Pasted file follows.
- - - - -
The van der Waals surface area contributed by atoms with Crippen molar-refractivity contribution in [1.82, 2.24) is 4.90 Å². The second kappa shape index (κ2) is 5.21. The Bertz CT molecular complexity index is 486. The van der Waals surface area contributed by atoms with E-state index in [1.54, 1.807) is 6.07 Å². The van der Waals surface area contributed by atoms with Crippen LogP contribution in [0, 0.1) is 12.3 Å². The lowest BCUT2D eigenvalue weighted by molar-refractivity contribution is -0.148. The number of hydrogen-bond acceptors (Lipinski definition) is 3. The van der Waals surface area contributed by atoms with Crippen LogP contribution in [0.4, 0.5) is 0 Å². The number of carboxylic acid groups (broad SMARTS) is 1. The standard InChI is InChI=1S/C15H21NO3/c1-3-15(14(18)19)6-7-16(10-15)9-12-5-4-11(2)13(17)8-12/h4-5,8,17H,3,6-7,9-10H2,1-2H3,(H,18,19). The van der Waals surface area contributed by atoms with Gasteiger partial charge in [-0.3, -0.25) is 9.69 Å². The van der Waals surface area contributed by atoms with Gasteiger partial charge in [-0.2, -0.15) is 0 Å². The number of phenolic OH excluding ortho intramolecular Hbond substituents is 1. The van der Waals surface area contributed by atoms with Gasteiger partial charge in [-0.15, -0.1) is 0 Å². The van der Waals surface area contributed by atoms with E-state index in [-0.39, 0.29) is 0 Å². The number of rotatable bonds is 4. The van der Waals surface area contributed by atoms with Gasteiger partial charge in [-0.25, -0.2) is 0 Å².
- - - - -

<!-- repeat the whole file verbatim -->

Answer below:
The van der Waals surface area contributed by atoms with Crippen molar-refractivity contribution in [1.82, 2.24) is 4.90 Å². The second kappa shape index (κ2) is 5.21. The Bertz CT molecular complexity index is 486. The van der Waals surface area contributed by atoms with E-state index in [1.54, 1.807) is 6.07 Å². The van der Waals surface area contributed by atoms with Crippen LogP contribution in [0, 0.1) is 12.3 Å². The lowest BCUT2D eigenvalue weighted by molar-refractivity contribution is -0.148. The number of hydrogen-bond acceptors (Lipinski definition) is 3. The van der Waals surface area contributed by atoms with Crippen LogP contribution in [0.4, 0.5) is 0 Å². The number of carboxylic acid groups (broad SMARTS) is 1. The standard InChI is InChI=1S/C15H21NO3/c1-3-15(14(18)19)6-7-16(10-15)9-12-5-4-11(2)13(17)8-12/h4-5,8,17H,3,6-7,9-10H2,1-2H3,(H,18,19). The van der Waals surface area contributed by atoms with Gasteiger partial charge in [-0.3, -0.25) is 9.69 Å². The van der Waals surface area contributed by atoms with Gasteiger partial charge in [-0.2, -0.15) is 0 Å². The number of phenolic OH excluding ortho intramolecular Hbond substituents is 1. The van der Waals surface area contributed by atoms with Gasteiger partial charge in [-0.15, -0.1) is 0 Å². The van der Waals surface area contributed by atoms with E-state index in [-0.39, 0.29) is 0 Å². The number of rotatable bonds is 4. The van der Waals surface area contributed by atoms with Gasteiger partial charge in [-0.25, -0.2) is 0 Å².